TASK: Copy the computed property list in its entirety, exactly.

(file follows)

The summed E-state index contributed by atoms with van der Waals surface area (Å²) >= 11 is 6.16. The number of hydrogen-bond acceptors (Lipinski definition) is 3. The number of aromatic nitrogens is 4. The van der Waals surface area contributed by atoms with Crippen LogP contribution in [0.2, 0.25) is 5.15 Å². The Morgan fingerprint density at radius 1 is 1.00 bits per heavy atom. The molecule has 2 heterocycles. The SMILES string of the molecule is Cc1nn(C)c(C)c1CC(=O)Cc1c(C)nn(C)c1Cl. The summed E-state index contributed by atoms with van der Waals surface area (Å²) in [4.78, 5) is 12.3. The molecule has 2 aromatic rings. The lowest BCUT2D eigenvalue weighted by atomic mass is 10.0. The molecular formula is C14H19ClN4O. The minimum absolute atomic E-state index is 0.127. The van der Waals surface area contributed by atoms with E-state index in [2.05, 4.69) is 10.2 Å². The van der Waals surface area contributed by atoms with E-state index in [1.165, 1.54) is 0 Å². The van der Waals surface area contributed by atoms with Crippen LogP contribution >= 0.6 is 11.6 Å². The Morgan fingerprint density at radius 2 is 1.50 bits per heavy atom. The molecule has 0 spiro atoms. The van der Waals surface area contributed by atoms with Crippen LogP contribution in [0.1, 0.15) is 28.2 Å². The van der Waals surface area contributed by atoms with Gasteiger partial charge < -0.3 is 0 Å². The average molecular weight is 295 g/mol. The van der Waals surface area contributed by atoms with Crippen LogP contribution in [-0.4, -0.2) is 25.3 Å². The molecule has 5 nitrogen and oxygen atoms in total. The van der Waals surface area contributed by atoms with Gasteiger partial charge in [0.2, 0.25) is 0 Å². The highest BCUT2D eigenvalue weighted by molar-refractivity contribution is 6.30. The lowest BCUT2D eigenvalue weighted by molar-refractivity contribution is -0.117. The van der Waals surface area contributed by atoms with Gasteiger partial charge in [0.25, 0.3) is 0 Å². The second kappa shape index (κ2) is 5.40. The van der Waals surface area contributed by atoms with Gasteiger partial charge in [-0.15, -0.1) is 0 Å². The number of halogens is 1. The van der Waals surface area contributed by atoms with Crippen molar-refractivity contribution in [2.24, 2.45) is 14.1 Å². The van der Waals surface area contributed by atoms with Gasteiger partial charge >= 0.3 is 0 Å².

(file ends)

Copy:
The summed E-state index contributed by atoms with van der Waals surface area (Å²) >= 11 is 6.16. The number of hydrogen-bond acceptors (Lipinski definition) is 3. The number of aromatic nitrogens is 4. The van der Waals surface area contributed by atoms with Crippen LogP contribution in [0.2, 0.25) is 5.15 Å². The Morgan fingerprint density at radius 1 is 1.00 bits per heavy atom. The molecule has 2 heterocycles. The SMILES string of the molecule is Cc1nn(C)c(C)c1CC(=O)Cc1c(C)nn(C)c1Cl. The summed E-state index contributed by atoms with van der Waals surface area (Å²) in [4.78, 5) is 12.3. The molecule has 2 aromatic rings. The lowest BCUT2D eigenvalue weighted by atomic mass is 10.0. The molecular formula is C14H19ClN4O. The minimum absolute atomic E-state index is 0.127. The van der Waals surface area contributed by atoms with E-state index in [2.05, 4.69) is 10.2 Å². The van der Waals surface area contributed by atoms with E-state index in [1.165, 1.54) is 0 Å². The van der Waals surface area contributed by atoms with Crippen LogP contribution >= 0.6 is 11.6 Å². The Morgan fingerprint density at radius 2 is 1.50 bits per heavy atom. The molecule has 0 spiro atoms. The van der Waals surface area contributed by atoms with Crippen LogP contribution in [0.1, 0.15) is 28.2 Å². The van der Waals surface area contributed by atoms with Gasteiger partial charge < -0.3 is 0 Å². The average molecular weight is 295 g/mol. The van der Waals surface area contributed by atoms with Crippen LogP contribution in [-0.4, -0.2) is 25.3 Å². The molecule has 5 nitrogen and oxygen atoms in total. The van der Waals surface area contributed by atoms with Gasteiger partial charge in [0.2, 0.25) is 0 Å². The highest BCUT2D eigenvalue weighted by molar-refractivity contribution is 6.30. The lowest BCUT2D eigenvalue weighted by molar-refractivity contribution is -0.117. The van der Waals surface area contributed by atoms with Gasteiger partial charge in [0.25, 0.3) is 0 Å². The second kappa shape index (κ2) is 5.40. The van der Waals surface area contributed by atoms with Gasteiger partial charge in [-0.15, -0.1) is 0 Å². The number of halogens is 1. The van der Waals surface area contributed by atoms with Crippen molar-refractivity contribution in [2.24, 2.45) is 14.1 Å². The van der Waals surface area contributed by atoms with Gasteiger partial charge >= 0.3 is 0 Å².